… but then I wasn’t quite sure what I wanted to say about them, about cigarettes, at least this time around, other than the fact they’re bad for you, and you possibly know that already…

And so, this time around, I’d simply like to offer my opinion on that old authors’ bugaboo: ‘writers’ block’ – I can already hear you: ‘’Been done! Boring. The irony: Chris is writing about writers’ block because he’s totally uninspired – Tell us something about cigarettes!’

And you may well be right. For, at the end of the day, all I would like to say about it – well, there’s a clue in the above paragraph, where you’ll notice I placed my first mention of the ‘ailment’ in inverted commas, as I’ve just done again, there, with ‘ailment’. Why? Because there’s no such thing as ‘writers’ block’, but a mere whim amongst authors, an attention seeker – How I suffer for my art! I was a genius, and now I’m a fraud!

Thank God, then, for writers’ block! The ignorant masses – you know, the non-authors out there – those doing real work, they buy it, ’works like a charm.

And so it goes, as somebody once said.

‘What, then, Chris, might we attribute to the state of being uninspired?’

In a word: fatigue. In another: tiredness. In another – okay, I’ll make it two: mental exhaustion.

Prescription: go and do something else – a change is as good as a rest!

‘And for how long?’

As long as required – how long is a piece of string?

Writing is a consequence  the byproduct, you might say – of a head-full of knowledge, which is subconsciously working away, formulating your art, whilst ever you, the author, are engaged in other activities, like taking your kids to school, playing badminton on Thursday, and on, each activity fuelling the mind with creativity… save that, on some days, attempting to force it out , the creative process, before it’s ripe, can have the adverse effect…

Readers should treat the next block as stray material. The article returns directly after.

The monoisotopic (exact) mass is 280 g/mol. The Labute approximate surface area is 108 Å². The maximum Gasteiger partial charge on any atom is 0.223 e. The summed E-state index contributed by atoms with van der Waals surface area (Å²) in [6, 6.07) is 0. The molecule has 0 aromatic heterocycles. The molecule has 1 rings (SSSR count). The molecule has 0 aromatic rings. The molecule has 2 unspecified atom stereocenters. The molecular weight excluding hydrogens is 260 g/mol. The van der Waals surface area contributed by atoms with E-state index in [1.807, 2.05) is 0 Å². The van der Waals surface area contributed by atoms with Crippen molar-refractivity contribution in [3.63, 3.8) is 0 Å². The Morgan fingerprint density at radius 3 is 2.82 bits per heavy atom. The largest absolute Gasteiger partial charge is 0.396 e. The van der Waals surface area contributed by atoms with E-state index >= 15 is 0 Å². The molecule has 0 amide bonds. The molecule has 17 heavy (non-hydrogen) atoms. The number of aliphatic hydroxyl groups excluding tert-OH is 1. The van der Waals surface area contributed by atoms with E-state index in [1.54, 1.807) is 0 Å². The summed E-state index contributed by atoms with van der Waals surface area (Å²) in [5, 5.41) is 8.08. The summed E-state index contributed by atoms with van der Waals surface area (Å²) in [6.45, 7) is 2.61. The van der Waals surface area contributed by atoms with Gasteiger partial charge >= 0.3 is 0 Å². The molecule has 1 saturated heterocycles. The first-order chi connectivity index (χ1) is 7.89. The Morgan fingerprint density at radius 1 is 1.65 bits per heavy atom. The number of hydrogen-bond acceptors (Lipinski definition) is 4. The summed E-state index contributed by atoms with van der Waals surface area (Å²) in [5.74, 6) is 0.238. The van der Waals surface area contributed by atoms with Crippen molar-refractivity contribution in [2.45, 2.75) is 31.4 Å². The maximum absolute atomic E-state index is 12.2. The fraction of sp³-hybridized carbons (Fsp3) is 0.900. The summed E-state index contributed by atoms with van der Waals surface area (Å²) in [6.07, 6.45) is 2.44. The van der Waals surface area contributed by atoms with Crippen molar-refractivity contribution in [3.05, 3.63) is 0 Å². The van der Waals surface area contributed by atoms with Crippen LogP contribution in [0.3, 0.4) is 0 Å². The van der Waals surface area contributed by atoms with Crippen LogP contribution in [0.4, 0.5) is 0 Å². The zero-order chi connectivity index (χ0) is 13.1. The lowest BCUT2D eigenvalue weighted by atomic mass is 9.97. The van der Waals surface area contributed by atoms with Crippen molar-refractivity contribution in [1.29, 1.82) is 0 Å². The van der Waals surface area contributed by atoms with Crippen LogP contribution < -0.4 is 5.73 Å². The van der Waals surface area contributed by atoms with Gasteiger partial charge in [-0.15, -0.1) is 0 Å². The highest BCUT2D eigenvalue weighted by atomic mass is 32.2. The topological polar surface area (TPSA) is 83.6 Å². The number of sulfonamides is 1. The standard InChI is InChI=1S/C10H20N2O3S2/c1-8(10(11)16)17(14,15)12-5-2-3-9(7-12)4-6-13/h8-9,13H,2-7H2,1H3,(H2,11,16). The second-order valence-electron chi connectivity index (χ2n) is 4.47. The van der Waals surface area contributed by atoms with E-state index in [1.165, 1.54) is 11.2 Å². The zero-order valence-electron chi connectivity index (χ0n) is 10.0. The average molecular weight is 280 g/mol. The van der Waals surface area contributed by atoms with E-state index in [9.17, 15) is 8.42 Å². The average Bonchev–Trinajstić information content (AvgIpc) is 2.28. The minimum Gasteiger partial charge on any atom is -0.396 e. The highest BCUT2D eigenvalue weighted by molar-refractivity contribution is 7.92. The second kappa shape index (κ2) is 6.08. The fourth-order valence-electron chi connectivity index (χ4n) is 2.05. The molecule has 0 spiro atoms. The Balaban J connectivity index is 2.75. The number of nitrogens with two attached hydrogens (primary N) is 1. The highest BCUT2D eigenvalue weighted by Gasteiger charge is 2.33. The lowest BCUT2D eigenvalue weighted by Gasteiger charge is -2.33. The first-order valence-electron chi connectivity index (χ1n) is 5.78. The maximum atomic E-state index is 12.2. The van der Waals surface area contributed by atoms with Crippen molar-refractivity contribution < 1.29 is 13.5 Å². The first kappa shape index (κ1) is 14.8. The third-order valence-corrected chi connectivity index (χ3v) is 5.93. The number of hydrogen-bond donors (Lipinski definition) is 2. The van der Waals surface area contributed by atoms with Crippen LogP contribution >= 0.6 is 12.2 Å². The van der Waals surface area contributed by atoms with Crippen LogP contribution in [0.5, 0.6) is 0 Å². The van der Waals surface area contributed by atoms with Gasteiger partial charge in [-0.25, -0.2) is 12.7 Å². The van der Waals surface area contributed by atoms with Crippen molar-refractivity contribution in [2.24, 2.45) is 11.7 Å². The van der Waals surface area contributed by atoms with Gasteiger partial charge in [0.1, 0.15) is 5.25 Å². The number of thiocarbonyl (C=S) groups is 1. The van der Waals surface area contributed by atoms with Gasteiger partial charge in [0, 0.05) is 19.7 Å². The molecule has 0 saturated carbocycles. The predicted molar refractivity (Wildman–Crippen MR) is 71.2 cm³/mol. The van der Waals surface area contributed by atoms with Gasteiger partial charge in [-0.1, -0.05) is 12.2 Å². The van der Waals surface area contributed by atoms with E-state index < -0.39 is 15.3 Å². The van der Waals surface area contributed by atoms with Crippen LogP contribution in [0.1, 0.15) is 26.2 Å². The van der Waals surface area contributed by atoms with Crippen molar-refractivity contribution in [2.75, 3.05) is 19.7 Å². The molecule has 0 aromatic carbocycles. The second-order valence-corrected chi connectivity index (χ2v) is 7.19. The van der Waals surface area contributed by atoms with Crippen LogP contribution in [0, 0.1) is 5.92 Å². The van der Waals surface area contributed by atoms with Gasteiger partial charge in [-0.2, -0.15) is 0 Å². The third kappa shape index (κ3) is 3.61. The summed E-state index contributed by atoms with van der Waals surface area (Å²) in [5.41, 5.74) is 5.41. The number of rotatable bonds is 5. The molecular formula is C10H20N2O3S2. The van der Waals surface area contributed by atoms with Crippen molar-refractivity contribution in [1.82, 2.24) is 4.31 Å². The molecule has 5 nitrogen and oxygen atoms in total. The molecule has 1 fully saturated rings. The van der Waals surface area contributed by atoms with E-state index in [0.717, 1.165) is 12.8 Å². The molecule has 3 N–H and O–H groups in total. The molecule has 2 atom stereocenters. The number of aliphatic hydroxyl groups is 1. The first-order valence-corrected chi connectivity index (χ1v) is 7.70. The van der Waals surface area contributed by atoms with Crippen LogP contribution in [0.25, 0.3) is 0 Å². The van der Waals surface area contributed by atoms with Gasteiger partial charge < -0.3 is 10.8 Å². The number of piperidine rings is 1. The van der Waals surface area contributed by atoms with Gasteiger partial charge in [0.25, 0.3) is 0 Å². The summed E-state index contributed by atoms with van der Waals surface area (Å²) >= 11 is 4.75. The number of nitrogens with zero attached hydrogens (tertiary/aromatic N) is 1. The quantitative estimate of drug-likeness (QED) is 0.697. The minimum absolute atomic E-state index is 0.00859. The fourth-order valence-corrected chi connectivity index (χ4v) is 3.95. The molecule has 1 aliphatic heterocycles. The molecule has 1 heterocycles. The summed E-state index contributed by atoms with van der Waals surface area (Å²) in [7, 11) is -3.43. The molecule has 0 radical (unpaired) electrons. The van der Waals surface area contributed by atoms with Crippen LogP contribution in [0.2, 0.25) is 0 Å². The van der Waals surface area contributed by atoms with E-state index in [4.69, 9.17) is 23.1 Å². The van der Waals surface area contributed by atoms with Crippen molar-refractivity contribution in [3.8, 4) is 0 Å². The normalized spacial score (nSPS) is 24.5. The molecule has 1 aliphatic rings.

No, I won’t go on, but to say that this has been my experience since I’ve been ‘putting pen to paper’, particularly with the above novels.

The sequel to the sequel, incidentally, is making progress: The Battle of Hastings – the third in the Rowlings Years series. And my policy of taking a break when it isn’t there is working a treat.

But here’s what inspired this post, thus confirming my philosophy, you may want to call it: earlier today, again basking in a week away from the ‘pen’, I was lying in the bath whilst my beautiful other half sat on the side of it. We were chatting, about how we arrived where we are today, and via many an adventure, I’m very happy to say – I wouldn’t have had it any other way; did you know that swords actually evolve into pens if you survive? Anyhow, what evolved from this conversation was my mental formulation of the fourth book in the Rowlings Years series: Two Big Bags and a Guitar…

How about that!

It’s just a case of getting it down, that’s all. Which will happen when it so wishes I do so.

In the meantime, if you are an author, I hope this post has given you a better sense of perspective – or you’ll at least give it a thought when it just isn’t happening for you.

Thanks for reading.

Chris,

Your literary, theatrical friend